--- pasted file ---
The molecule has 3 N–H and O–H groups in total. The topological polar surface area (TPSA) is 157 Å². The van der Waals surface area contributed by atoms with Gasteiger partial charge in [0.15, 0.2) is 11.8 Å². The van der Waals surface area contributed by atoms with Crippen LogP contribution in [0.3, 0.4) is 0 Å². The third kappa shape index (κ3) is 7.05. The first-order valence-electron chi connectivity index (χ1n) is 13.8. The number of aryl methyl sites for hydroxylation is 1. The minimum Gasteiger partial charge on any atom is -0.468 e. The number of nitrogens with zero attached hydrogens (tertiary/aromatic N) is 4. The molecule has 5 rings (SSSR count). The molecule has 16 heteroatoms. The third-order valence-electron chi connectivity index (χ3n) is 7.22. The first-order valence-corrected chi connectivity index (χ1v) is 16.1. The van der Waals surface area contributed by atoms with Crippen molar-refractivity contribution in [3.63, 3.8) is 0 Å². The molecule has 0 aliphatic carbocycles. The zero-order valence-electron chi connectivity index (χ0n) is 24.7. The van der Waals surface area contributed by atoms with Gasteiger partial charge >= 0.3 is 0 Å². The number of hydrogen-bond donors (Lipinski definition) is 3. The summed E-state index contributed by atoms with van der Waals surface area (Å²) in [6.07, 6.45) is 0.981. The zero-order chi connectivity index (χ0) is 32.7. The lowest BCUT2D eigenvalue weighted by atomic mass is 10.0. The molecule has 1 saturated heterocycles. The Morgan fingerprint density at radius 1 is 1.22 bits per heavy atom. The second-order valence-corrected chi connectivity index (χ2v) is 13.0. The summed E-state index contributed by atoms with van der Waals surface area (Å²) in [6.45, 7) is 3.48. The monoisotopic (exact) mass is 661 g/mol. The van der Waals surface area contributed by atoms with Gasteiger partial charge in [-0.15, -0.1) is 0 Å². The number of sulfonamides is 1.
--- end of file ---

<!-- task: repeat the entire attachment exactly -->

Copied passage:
The molecule has 3 N–H and O–H groups in total. The topological polar surface area (TPSA) is 157 Å². The van der Waals surface area contributed by atoms with Gasteiger partial charge in [0.15, 0.2) is 11.8 Å². The van der Waals surface area contributed by atoms with Crippen LogP contribution in [0.3, 0.4) is 0 Å². The third kappa shape index (κ3) is 7.05. The first-order valence-electron chi connectivity index (χ1n) is 13.8. The number of aryl methyl sites for hydroxylation is 1. The minimum Gasteiger partial charge on any atom is -0.468 e. The number of nitrogens with zero attached hydrogens (tertiary/aromatic N) is 4. The molecule has 5 rings (SSSR count). The molecule has 16 heteroatoms. The third-order valence-electron chi connectivity index (χ3n) is 7.22. The first-order valence-corrected chi connectivity index (χ1v) is 16.1. The van der Waals surface area contributed by atoms with Crippen molar-refractivity contribution in [3.63, 3.8) is 0 Å². The molecule has 0 aliphatic carbocycles. The zero-order valence-electron chi connectivity index (χ0n) is 24.7. The van der Waals surface area contributed by atoms with Gasteiger partial charge >= 0.3 is 0 Å². The number of hydrogen-bond donors (Lipinski definition) is 3. The summed E-state index contributed by atoms with van der Waals surface area (Å²) in [6.07, 6.45) is 0.981. The zero-order chi connectivity index (χ0) is 32.7. The lowest BCUT2D eigenvalue weighted by atomic mass is 10.0. The molecule has 1 saturated heterocycles. The Morgan fingerprint density at radius 1 is 1.22 bits per heavy atom. The second-order valence-corrected chi connectivity index (χ2v) is 13.0. The summed E-state index contributed by atoms with van der Waals surface area (Å²) in [6.45, 7) is 3.48. The monoisotopic (exact) mass is 661 g/mol. The van der Waals surface area contributed by atoms with Gasteiger partial charge in [-0.15, -0.1) is 0 Å². The number of sulfonamides is 1.